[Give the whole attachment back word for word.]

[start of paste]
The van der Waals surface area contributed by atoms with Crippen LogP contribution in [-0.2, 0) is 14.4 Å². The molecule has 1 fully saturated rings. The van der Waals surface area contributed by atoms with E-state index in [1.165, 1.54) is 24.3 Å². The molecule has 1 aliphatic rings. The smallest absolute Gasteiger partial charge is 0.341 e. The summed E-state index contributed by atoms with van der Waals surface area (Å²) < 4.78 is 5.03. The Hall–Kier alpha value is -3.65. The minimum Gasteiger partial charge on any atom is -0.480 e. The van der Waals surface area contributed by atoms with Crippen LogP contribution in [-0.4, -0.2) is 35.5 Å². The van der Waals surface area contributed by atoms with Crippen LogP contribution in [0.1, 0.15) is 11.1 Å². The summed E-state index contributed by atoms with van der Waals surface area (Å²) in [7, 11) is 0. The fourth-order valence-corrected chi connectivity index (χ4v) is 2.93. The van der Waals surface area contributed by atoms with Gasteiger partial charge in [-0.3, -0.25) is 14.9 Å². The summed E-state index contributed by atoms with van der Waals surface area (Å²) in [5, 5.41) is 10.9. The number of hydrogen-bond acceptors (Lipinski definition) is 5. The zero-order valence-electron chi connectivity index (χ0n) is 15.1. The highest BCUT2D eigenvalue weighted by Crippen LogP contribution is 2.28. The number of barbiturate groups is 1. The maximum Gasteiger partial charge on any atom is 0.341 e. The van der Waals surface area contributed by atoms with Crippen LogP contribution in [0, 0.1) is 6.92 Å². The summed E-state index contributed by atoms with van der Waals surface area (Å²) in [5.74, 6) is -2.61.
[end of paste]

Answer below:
The van der Waals surface area contributed by atoms with Crippen LogP contribution in [-0.2, 0) is 14.4 Å². The molecule has 1 fully saturated rings. The van der Waals surface area contributed by atoms with E-state index in [1.165, 1.54) is 24.3 Å². The molecule has 1 aliphatic rings. The smallest absolute Gasteiger partial charge is 0.341 e. The summed E-state index contributed by atoms with van der Waals surface area (Å²) < 4.78 is 5.03. The Hall–Kier alpha value is -3.65. The minimum Gasteiger partial charge on any atom is -0.480 e. The van der Waals surface area contributed by atoms with Crippen LogP contribution in [-0.4, -0.2) is 35.5 Å². The van der Waals surface area contributed by atoms with Crippen LogP contribution in [0.1, 0.15) is 11.1 Å². The summed E-state index contributed by atoms with van der Waals surface area (Å²) in [7, 11) is 0. The fourth-order valence-corrected chi connectivity index (χ4v) is 2.93. The van der Waals surface area contributed by atoms with Gasteiger partial charge in [-0.3, -0.25) is 14.9 Å². The summed E-state index contributed by atoms with van der Waals surface area (Å²) in [5, 5.41) is 10.9. The number of hydrogen-bond acceptors (Lipinski definition) is 5. The zero-order valence-electron chi connectivity index (χ0n) is 15.1. The highest BCUT2D eigenvalue weighted by Crippen LogP contribution is 2.28. The number of barbiturate groups is 1. The maximum Gasteiger partial charge on any atom is 0.341 e. The van der Waals surface area contributed by atoms with Crippen LogP contribution in [0, 0.1) is 6.92 Å². The summed E-state index contributed by atoms with van der Waals surface area (Å²) in [5.74, 6) is -2.61.